Wet weather and a bit of increased stress on cows has led to an increase in the number of cases of mastitis recently. This has led to an increase in the number of milk samples we have been looking at over the same period. Usually the bacteriological cause of mastitis at this time of year is one of the “usual suspects” ie. Staphylococci or Streptococci. In most cases the cow has picked up one of these “bugs” at milking time, ie. these types of mastitis are generally contagious, meaning they spread from cow to cow, usually on the milking operators’ hands at milking or through the milking machine. Recently however when milk samples have been cultured and analysed in the lab, we have seen some cases of bacteria which are not the “usual suspects”
One such case was a mastitis sample which contained a pure growth of a particularly nasty bug called Pseudomonas aeruginosa . Usually this organism is present in the environment and is not the main cause of mastitis on farms, however in some cases it can cause mastitis in its own right. In these cases, the bacteria can gain entry to the udder from the housing, but also through the use of contaminated water in the milking routine. I call this a particularly nasty bug because when it was tested to see which antibiotic tubes were effective against it, we found that it was resistant to all except one of the routinely used antibiotics.
Another interesting cause of bacteria recently was a yeast called Candida albicans. Again, yeasts are not a major cause of mastitis, but sometimes occur after a cow has been treated on several occasions with intramammary antibiotics. The reason being that yeasts are not killed by antibiotics (as was the case with this one when we tested it in the lab). Recently we have become more aware that there is a natural biome of “good” bacteria in the teat canal which helps defend the udder from infection. Over-use of antibiotics may interfere with these defence mechanisms, and allow the overgrowth of yeasts.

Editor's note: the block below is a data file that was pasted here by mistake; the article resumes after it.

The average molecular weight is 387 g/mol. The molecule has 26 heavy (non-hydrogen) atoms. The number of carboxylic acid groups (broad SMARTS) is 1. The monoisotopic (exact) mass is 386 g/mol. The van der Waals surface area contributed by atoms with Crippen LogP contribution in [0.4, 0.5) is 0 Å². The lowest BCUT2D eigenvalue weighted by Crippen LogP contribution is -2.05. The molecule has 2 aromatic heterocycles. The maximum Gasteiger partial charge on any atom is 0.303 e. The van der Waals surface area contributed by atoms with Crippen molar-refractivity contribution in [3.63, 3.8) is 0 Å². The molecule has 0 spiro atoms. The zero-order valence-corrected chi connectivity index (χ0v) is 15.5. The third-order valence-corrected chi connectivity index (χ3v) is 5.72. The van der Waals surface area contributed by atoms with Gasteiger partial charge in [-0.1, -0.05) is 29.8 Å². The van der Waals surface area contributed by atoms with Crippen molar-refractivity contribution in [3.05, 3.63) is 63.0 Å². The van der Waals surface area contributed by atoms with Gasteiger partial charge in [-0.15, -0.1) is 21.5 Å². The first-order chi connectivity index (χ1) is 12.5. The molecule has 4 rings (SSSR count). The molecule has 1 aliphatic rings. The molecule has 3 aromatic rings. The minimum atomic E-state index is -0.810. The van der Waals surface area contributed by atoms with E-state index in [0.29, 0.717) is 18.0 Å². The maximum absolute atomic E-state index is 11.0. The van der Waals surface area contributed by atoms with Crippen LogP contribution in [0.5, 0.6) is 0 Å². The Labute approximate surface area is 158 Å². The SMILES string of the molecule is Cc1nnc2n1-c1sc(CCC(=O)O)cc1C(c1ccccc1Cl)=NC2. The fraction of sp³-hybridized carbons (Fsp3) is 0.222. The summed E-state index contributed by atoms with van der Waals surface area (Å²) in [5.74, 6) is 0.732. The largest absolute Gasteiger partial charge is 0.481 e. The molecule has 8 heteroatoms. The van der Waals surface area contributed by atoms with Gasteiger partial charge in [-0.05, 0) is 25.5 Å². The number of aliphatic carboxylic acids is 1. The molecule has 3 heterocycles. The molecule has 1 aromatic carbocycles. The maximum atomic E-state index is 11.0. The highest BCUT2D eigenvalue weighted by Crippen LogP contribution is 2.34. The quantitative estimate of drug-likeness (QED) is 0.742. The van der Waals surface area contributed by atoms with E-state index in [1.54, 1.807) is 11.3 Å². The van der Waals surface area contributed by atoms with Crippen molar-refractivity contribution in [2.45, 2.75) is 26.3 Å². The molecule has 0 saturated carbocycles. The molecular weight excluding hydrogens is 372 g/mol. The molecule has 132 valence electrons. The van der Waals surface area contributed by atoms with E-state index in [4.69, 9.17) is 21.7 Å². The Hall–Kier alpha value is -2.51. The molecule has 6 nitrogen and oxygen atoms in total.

Bacteriological culture of mastitis samples is the only way to identify these “unusual suspects”, and treating these sorts of cases without knowing what’s going on can make matters worse. The lead up to drying off is a good time to discuss with your vet about some monitoring of high cell count cows, or problem cows to build up a profile of the bugs present on the farm.
The vet can then use this information to help inform the decision on which are the correct dry cow treatments to use on the farm. There is a growing move towards selective dry cow therapy, where some of the cows on the farm are infused with antibiotics at drying off if needed, while others are left untreated. Carrying out selective dry cow therapy on a farm without knowing the causes of clinical or subclinical mastitis can be very dangerous, as you can get a big flare up in the incidence of mastitis on the farm in the following season, particularly if there are highly infectious organisms such as Staphyloccus aureus present on the farm.